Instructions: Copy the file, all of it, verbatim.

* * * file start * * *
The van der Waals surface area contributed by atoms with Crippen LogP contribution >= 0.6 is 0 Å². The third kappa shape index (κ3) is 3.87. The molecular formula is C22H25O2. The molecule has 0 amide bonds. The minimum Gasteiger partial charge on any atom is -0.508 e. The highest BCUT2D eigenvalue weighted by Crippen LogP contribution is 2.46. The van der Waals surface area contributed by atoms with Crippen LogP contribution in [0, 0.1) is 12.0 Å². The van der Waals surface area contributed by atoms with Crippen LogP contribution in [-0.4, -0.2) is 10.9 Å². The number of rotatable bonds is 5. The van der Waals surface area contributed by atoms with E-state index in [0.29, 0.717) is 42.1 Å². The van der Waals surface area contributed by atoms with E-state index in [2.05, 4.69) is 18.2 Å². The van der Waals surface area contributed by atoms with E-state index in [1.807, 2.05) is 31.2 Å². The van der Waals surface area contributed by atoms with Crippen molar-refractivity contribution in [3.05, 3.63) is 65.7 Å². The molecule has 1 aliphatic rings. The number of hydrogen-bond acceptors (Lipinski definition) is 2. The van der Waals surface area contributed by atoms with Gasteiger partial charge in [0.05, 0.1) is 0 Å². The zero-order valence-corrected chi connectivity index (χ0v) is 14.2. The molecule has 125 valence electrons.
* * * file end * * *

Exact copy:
The van der Waals surface area contributed by atoms with Crippen LogP contribution >= 0.6 is 0 Å². The third kappa shape index (κ3) is 3.87. The molecular formula is C22H25O2. The molecule has 0 amide bonds. The minimum Gasteiger partial charge on any atom is -0.508 e. The highest BCUT2D eigenvalue weighted by Crippen LogP contribution is 2.46. The van der Waals surface area contributed by atoms with Crippen LogP contribution in [0, 0.1) is 12.0 Å². The van der Waals surface area contributed by atoms with Crippen LogP contribution in [-0.4, -0.2) is 10.9 Å². The number of rotatable bonds is 5. The van der Waals surface area contributed by atoms with E-state index in [0.29, 0.717) is 42.1 Å². The van der Waals surface area contributed by atoms with E-state index in [2.05, 4.69) is 18.2 Å². The van der Waals surface area contributed by atoms with E-state index in [1.807, 2.05) is 31.2 Å². The van der Waals surface area contributed by atoms with Crippen molar-refractivity contribution in [3.05, 3.63) is 65.7 Å². The molecule has 1 aliphatic rings. The number of hydrogen-bond acceptors (Lipinski definition) is 2. The van der Waals surface area contributed by atoms with Gasteiger partial charge in [0.05, 0.1) is 0 Å². The zero-order valence-corrected chi connectivity index (χ0v) is 14.2. The molecule has 125 valence electrons.